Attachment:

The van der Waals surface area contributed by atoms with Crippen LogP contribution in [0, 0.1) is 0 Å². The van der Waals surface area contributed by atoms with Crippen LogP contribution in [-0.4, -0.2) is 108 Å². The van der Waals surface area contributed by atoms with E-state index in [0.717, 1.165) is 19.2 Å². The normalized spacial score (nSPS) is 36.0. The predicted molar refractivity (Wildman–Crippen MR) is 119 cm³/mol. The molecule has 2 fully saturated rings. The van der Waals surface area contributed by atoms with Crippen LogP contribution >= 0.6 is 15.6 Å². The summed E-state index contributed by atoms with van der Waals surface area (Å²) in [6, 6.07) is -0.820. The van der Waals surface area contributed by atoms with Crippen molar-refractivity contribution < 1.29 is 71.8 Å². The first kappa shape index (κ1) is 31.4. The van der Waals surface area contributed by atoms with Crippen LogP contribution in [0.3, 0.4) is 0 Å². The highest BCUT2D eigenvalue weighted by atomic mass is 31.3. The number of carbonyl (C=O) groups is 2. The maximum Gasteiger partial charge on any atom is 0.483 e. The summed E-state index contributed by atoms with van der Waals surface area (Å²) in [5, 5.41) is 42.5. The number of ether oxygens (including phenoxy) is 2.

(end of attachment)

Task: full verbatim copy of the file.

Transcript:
The van der Waals surface area contributed by atoms with Crippen LogP contribution in [0, 0.1) is 0 Å². The van der Waals surface area contributed by atoms with Crippen LogP contribution in [-0.4, -0.2) is 108 Å². The van der Waals surface area contributed by atoms with E-state index in [0.717, 1.165) is 19.2 Å². The normalized spacial score (nSPS) is 36.0. The predicted molar refractivity (Wildman–Crippen MR) is 119 cm³/mol. The molecule has 2 fully saturated rings. The van der Waals surface area contributed by atoms with Crippen LogP contribution >= 0.6 is 15.6 Å². The summed E-state index contributed by atoms with van der Waals surface area (Å²) in [6, 6.07) is -0.820. The van der Waals surface area contributed by atoms with Crippen molar-refractivity contribution < 1.29 is 71.8 Å². The first kappa shape index (κ1) is 31.4. The van der Waals surface area contributed by atoms with Crippen LogP contribution in [0.3, 0.4) is 0 Å². The highest BCUT2D eigenvalue weighted by atomic mass is 31.3. The number of carbonyl (C=O) groups is 2. The maximum Gasteiger partial charge on any atom is 0.483 e. The summed E-state index contributed by atoms with van der Waals surface area (Å²) in [5, 5.41) is 42.5. The number of ether oxygens (including phenoxy) is 2.